Archive for January, 2013

Mystery ‘oil sheen’ grows near site of BP Gulf disaster, says researcher

Publication: NBC News   Date: January 31, 2013   View Article

A persistent, mysterious “oil sheen” in the Gulf of Mexico near the site of BP’s Deepwater Horizon disaster grew to more than seven-miles long and one-mile wide during a recent stretch of calm seas, based on aerial observations made by a former NASA physicist turned environmental activist.

“We had maybe three or four days (of calm weather) and that’s all it took for the stuff to build up considerably,” Bonny Schumaker, the physicist who now runs the non-profit On Winds of Care, which makes regular flights over regions of the Gulf affected by the 2010 oil spill.

Coming soon: Atomic-scale, 2-D electronics

Publication: NBC News   Date: January 30, 2013   View Article

A world filled with teeny tiny two-dimensional electronic devices is a giant step closer thanks to a pioneering technique to make atom-thick patterns that combine a conductor and an insulator.

Conventional microelectronic devices have three basic parts; a metal to conduct electricity, semiconductor components and an insulator to protect the components from the free-flowing electricity.

Energy use plummets on Super Bowl Sunday, study finds

Publication: NBC News   Date: January 28, 2013   View Article

As millions of Americans huddle around TVs with friends and family this Sunday to watch the Super Bowl, they’ll neglect their laundry, skip vacuuming the carpet and abandon just about anything else that requires electricity, according to a new study. As a result, energy usage will plummet.

During the 2012 Super Bowl, which ranked as the most watched television broadcast in U.S. history with 111.3 million viewers, energy usage dropped 5 percent in the Western U.S. and 3.8 percent in the East, energy software company Opower reported.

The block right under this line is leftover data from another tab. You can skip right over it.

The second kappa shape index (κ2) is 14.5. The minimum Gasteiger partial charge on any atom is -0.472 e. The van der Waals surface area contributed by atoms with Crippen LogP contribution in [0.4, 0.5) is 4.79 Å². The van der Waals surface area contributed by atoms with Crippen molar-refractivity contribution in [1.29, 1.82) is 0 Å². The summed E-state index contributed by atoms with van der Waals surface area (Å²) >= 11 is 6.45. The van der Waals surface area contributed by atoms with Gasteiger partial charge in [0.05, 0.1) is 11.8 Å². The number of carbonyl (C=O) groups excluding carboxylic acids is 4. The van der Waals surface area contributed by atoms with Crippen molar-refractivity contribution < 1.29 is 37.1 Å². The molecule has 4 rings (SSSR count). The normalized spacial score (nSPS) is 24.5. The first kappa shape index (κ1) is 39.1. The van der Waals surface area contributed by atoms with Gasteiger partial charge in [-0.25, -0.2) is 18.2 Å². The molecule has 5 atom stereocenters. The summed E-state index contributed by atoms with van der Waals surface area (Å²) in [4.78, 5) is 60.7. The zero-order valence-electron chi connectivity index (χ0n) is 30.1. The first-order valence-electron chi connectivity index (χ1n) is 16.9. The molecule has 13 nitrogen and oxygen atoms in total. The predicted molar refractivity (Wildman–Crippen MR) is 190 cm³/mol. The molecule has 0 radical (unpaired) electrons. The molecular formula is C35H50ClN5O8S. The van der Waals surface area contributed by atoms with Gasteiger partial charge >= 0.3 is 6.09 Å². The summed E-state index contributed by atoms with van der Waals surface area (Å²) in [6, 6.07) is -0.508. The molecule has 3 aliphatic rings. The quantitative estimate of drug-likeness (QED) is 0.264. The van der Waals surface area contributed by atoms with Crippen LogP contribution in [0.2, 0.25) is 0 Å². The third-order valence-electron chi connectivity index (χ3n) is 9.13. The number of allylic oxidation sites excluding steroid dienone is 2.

Supersonic Ping-Pong gun fires balls at Mach 1.2

Publication: NBC News   Date: January 28, 2013   View Article

Few things capture the attention of physics students like a gun that fires Ping-Pong balls, according to a mechanical engineer who just built one that accelerates the balls to supersonic speeds.

“You can shoot Ping-Pong balls through pop cans and it is great, it is so captivating, it is so compelling that you can get kids’ attention and once you’ve got their attention, you can teach them something,”Mark French, the Purdue University assistant professor who built the gun, told NBC News.

‘Bingo!’ Wasted energy from cities explains a global warming mystery

Publication: NBC News   Date: January 27, 2013   View Article

Heat that escapes into the atmosphere from the energy used to warm homes, drive cars and run factories is altering the jet stream and causing wintertime temperatures to rise in remote, sparsely populated stretches of the Northern Hemisphere, according to a new study.

The finding helps explain a mismatch of up to 1.8 degrees Fahrenheit (1 degree Celsius) between the observed temperature in some regions and what is produced by models that simulate the global climate. Scientists had attributed the mismatch to natural variability or errors in the models.

The bright side of this winter’s big chill: Fewer mosquitoes this summer

Publication: NBC News   Date: January 24, 2013   View Article

As the bitter cold in the northeastern United States keeps even hardy New Hampshire skiers off the slopes, there’s at least one potential upside to the cold snap: fewer mosquitoes come summer, according to an entomologist riding out the cold in upstate New York.

“Most arthropods have the ability to super-cool themselves in order to survive extreme cold winters in the ranges they’ve become adapted to. However, if unusually cold temperatures strike, it could be below their threshold of tolerance,” Cornell University’s Laura Harrington explained via email to NBC News.

Wind passes record in 2012, but stinker feared in 2013

Publication: NBC News   Date: January 23, 2013   View Article

Government incentives pushed newly-installed wind-generating capacity to a new high in 2012, but the outlook for 2013 is grim, according to an industry analyst.

“The year-end numbers are the ones that make the headlines, so last year was a record year,” Amy Grace, a wind analyst at Bloomberg New Energy Finance, told NBC News

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